The Storm, Paperback
5 out of 5 (1 rating)


On the evening of 26th November 1703, a cyclone from the north Atlantic hammered into southern Britain at over seventy miles an hour, claiming the lives of over 8,000 people.

Eyewitnesses reported seeing cows left stranded in the branches of trees and windmills ablaze from the friction of their whirling sails.

For Defoe, bankrupt and just released from prison for seditious writings, the storm struck during one of his bleakest moments.

But it also furnished him with the material for his first book, and in his powerful depiction of private suffering and individual survival played out against a backdrop of public calamity we can trace the outlines of his later masterpieces such as "A Journal of the Plague Year" and "Robinson Crusoe".


  • Format: Paperback
  • Pages: 272 pages, Illustrations
  • Publisher: Penguin Books Ltd
  • Publication Date:
  • Category: Literary essays
  • ISBN: 9780141439921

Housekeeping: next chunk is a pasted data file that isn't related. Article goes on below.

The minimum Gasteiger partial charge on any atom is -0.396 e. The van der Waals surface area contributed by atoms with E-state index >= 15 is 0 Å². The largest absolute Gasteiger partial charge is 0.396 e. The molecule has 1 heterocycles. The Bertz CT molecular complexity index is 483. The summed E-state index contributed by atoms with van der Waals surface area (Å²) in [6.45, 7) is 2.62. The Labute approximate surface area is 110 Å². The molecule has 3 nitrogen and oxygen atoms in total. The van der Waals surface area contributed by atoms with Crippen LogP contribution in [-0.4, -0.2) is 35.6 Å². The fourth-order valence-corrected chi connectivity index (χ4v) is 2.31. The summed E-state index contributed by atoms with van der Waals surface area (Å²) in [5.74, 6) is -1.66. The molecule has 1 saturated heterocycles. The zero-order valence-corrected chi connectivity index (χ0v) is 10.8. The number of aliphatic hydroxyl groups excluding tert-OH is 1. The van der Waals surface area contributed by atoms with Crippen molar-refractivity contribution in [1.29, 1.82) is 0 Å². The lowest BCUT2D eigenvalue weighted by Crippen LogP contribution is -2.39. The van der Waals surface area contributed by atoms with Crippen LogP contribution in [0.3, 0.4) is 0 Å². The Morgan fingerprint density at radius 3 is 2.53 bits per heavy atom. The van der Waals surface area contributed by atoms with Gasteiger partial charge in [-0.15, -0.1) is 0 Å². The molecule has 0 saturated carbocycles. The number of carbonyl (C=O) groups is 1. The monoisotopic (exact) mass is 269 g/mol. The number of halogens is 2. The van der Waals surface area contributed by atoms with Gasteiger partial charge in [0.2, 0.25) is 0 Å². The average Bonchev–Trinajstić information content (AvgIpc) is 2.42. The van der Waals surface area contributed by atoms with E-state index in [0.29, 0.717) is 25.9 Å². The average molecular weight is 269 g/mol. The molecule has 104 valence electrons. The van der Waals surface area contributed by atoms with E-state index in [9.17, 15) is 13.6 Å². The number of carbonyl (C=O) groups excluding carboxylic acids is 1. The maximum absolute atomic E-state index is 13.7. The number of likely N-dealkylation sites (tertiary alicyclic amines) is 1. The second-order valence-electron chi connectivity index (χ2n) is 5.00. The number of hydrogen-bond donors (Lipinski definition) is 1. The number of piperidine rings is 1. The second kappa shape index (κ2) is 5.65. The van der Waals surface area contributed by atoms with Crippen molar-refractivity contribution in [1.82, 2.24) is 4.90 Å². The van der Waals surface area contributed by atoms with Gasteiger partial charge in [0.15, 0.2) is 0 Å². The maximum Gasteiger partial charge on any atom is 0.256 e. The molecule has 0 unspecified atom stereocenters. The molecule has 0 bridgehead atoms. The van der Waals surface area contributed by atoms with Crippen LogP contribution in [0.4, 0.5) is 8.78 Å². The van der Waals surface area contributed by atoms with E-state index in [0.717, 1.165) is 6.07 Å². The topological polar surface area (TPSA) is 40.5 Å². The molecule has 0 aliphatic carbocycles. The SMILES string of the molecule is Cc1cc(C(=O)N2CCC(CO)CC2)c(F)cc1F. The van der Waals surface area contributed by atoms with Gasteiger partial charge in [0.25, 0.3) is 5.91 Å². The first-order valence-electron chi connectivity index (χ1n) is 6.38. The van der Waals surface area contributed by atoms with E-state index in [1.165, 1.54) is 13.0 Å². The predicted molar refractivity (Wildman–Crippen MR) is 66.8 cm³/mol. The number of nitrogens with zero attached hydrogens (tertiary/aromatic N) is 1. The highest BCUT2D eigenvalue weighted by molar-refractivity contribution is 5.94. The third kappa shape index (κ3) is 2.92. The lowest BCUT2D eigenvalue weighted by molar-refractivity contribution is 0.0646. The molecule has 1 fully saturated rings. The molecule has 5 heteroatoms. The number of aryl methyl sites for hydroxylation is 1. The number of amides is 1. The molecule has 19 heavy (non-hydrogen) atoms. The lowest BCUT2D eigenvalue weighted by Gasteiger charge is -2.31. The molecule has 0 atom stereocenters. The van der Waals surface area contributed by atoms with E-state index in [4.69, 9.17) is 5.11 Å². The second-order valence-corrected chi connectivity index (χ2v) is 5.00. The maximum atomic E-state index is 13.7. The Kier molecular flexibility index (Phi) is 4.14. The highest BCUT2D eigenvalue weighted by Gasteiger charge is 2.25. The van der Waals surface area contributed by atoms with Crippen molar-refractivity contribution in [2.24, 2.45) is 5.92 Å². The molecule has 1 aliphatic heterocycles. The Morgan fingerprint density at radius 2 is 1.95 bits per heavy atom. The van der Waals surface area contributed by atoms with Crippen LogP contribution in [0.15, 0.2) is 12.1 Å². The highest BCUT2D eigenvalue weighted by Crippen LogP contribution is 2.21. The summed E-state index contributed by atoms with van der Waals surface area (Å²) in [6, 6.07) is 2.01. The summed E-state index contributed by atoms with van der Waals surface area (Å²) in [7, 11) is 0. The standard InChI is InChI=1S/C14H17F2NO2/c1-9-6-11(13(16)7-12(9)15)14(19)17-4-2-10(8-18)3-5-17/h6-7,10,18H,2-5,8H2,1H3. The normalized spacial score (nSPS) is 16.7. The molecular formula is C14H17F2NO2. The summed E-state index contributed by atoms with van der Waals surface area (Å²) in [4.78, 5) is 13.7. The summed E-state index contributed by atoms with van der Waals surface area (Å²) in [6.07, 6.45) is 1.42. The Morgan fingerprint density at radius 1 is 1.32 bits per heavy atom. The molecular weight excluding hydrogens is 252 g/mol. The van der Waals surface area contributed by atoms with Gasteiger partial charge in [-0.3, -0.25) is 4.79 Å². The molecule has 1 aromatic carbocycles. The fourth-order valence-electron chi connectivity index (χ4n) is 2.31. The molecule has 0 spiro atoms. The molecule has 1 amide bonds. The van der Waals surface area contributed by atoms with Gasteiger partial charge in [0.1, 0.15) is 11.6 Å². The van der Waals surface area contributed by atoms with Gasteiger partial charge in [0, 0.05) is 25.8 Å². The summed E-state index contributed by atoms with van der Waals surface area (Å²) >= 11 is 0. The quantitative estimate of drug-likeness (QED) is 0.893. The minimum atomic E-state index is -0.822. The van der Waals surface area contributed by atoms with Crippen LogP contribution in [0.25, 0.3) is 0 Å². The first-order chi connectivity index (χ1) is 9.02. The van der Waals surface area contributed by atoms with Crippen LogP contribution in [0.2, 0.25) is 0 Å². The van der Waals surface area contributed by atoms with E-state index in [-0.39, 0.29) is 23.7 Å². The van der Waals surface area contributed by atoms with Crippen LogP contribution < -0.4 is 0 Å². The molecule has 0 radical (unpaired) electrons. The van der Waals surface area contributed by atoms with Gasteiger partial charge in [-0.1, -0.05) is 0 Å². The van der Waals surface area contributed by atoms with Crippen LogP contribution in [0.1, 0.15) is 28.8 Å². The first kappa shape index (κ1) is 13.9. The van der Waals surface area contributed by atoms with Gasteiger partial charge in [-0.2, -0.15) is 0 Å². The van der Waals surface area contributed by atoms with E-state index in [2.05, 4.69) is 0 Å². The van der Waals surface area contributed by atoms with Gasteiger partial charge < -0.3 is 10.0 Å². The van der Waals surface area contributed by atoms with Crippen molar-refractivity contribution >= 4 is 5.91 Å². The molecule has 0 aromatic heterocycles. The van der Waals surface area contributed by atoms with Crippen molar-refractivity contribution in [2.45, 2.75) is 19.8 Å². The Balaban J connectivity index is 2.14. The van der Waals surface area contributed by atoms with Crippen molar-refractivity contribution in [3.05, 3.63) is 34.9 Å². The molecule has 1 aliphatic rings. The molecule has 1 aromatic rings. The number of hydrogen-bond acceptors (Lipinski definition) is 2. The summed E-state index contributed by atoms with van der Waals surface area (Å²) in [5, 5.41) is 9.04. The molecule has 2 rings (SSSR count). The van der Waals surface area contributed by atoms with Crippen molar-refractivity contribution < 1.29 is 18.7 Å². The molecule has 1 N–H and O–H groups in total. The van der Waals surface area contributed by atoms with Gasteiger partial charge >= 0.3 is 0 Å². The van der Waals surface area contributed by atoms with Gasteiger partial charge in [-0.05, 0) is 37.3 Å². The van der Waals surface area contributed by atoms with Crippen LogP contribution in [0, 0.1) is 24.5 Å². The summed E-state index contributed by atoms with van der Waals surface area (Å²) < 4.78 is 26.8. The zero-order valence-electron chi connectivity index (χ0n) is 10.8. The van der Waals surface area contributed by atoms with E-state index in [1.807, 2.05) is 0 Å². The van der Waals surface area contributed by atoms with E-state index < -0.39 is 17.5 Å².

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This is one of the earliest pieces of journalism to survive and a blueprint for any aspiring reporter.To really appreciate this book, one needs to try to relocate oneself into an early eighteenth century mindset. The Sun (newspaper) was not even a shudder upon the horizon, journalism was only slowly emerging from its pamphlet stage and the in depth coverage of a topic was a new concept. Add to this that the UK had just been hit by a storm, the ferocity of which, had never been experienced within recorded memory, and for which nothing had truly prepared the people. From this perspective, Defoe's book is an awe inspiring work. He not only records the events from many perspectives, not simply its effect upon the ruling classes, as we might expect now, but also from the man in the street (sometimes literally, if his house had been torn up). Defoe also encouraged people from around the country to send him their account of the storm and, rather than regurgitating these tales as his own, he includes them, verbatim, allowing the reader to decide upon the veracity thereof (Would that twenty-first century reportage were so honest!).